In each of the past two years, as the Miami Heat has warped up to turbo speed while chasing the Larry O'Brien Trophy, there's been an added nervous energy in Wynwood during playoff time.
This weekend's edition of Second Saturday promises to be no different, as local galleries and watering holes will be tuned into an anticipated Big Three smack down of hated Brooklyn on their home court in prime time.
You can also look forward to plenty of art on tap while Miami looks to go up in the series 3-0 on their way to a sweep of the Nets and that hoped for elusive ThreePeat.
Here is our slam dunk lineup for a sizzling Art Walk starting at 3 p.m. at most of the galleries where, like everywhere else in the Big Mango, a white hot fever is on full display.
Edouard Duval Carrié: Solo Exhibition
If you missed the Haitian-born, Miami-based talent's beguiling showcase currently on view at the Perez Art Museum Miami (PAMM) here's the chance to catch a more expansive view of the artist's game. At Pan American Art Projects you'll encounter a mixed bag of moves ranging from older, more colorful pieces placed alongside the new. Duval Carrié dishes off on issues that have shaped the history of his homeland from colonialism to slavery, immigration and myth with a critical eye and a deft shooter's hand.
Pan American Art Projects 2450 NW Second Ave., Miami. 305-573-2400, panamericanart.com.
Since his rookie debut at Gregg Shienbaum Fine Art last year, this local street artist, known for his trademark latex paint-on-paper posters depicting protesters, police in riot gear, portraits of strangers, and others -- all with the words Clandestine Culture emblazoned across the bottom -- has refined the strokes. For his sophomore exhibit at Shienbaum, the artist, who goes by the moniker Poska, delivers unexpected back door cuts with new mixed media works and eye-catching installations that riff on everything from the sex industry and its workers, to medical marijuana and seedy, hot sheet motels in a gritty, in-your-face street baller way.
Gregg Shienbaum Fine Art, 2239 NW Second Ave., Miami. 305-456-5478, gsfineart.com.
2J: Justin Beal & Jesse Willenbring: EXHAUSTION
Forget CP3 and all those West Coast contenders eager to steal the thunder from LeBron, Bosh, and Wade. This brawny show marks the debut of 2J, a collaborative venture between sculptor Justin Beal and painter Jesse Willenbring. The conceptual tag team builds on Beal's background as an architect and Willenbring's work as a graphic designer, to deliver a hybridized approach to object-making at the Locust Projects space. Their full court, site specific installation double dribbles on the gallery's interior architecture and proximity to the Design District in a dizzying investigation of design, advertising and consumption that will blow you away. In Locust's Project Room don't miss Performative Intimacy, an installation by Los Angeles-based sculptor David Jang, known for his inventive kinetic installations employing hacked consumer electronics and domestic appliances he subverts. Jang cleans up the glass for 2J with twenty-four ceiling-mounted box fans emitting a cool, dancing breeze off the bench.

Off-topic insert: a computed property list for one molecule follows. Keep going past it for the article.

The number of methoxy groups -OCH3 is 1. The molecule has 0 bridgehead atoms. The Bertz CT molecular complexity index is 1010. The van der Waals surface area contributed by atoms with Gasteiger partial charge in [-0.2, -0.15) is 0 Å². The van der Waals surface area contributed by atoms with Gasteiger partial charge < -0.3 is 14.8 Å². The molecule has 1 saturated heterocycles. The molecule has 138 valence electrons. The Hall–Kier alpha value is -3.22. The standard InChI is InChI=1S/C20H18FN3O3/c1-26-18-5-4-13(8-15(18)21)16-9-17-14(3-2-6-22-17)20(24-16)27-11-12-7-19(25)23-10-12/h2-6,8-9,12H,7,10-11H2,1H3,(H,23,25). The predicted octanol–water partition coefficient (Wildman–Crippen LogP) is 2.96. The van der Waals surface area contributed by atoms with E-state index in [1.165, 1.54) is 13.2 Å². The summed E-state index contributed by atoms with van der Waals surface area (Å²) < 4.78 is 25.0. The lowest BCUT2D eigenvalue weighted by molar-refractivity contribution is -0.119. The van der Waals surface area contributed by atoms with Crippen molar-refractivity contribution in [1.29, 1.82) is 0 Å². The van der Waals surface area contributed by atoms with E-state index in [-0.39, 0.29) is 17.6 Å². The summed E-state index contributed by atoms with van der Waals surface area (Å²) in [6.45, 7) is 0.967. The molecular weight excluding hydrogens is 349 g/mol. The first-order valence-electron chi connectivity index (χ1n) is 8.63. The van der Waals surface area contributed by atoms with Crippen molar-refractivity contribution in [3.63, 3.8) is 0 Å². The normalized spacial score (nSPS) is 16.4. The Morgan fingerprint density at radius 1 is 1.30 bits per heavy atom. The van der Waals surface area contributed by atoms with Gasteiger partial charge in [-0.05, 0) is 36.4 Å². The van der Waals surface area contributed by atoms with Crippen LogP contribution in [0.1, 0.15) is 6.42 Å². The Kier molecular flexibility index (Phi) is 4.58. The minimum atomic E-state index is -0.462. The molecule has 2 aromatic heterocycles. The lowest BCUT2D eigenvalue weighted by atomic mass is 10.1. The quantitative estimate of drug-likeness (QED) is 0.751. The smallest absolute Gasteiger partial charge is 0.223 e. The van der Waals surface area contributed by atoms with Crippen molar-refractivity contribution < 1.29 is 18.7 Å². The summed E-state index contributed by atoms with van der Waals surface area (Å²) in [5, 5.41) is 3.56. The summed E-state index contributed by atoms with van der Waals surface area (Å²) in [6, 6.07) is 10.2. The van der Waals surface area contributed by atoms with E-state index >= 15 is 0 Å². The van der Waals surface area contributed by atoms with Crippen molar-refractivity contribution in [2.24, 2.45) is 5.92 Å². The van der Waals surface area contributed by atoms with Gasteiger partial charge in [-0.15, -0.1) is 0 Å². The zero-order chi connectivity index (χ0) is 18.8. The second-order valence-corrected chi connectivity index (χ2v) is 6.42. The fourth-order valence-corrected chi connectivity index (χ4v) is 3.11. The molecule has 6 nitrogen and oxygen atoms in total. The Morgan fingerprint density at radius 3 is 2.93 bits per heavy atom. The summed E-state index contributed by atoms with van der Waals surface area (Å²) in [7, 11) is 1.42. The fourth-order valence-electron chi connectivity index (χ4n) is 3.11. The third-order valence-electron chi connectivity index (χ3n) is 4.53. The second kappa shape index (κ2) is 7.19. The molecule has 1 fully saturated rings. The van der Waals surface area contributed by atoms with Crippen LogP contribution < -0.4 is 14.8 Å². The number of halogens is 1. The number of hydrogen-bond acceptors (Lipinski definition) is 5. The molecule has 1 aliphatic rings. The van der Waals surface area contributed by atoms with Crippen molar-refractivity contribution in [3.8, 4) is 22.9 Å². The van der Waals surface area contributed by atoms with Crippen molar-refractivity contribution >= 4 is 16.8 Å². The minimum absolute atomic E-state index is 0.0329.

Locust Projects, 3852 N. Miami Ave., Miami. 305-576-8570, locustprojects.org.
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Swapping Souls With Strangers
At the Robert Fontaine Gallery, David Walker weighs into Wynwood with a double pump solo, marking his first major U.S. show. The London-born, Berlin-based artist is unfurling a dozen large-scale portraits combining traditional approaches to the subject matter with a distinct urban art and graffiti vibe. "I am drawn to the idea of creating a beautiful portrait out of components that are associated with ugliness," Walker says. "There is some odd poetry in that." His expanded repertoire includes a new suite of text pieces devoid of color utilizing an experimental "wet painting" technique delivering some hang time freshness to the gallery in the process.
Robert Fontaine Gallery, 2349 NW Second Ave., Miami. 305-397-8530, robertfontainegallery.com.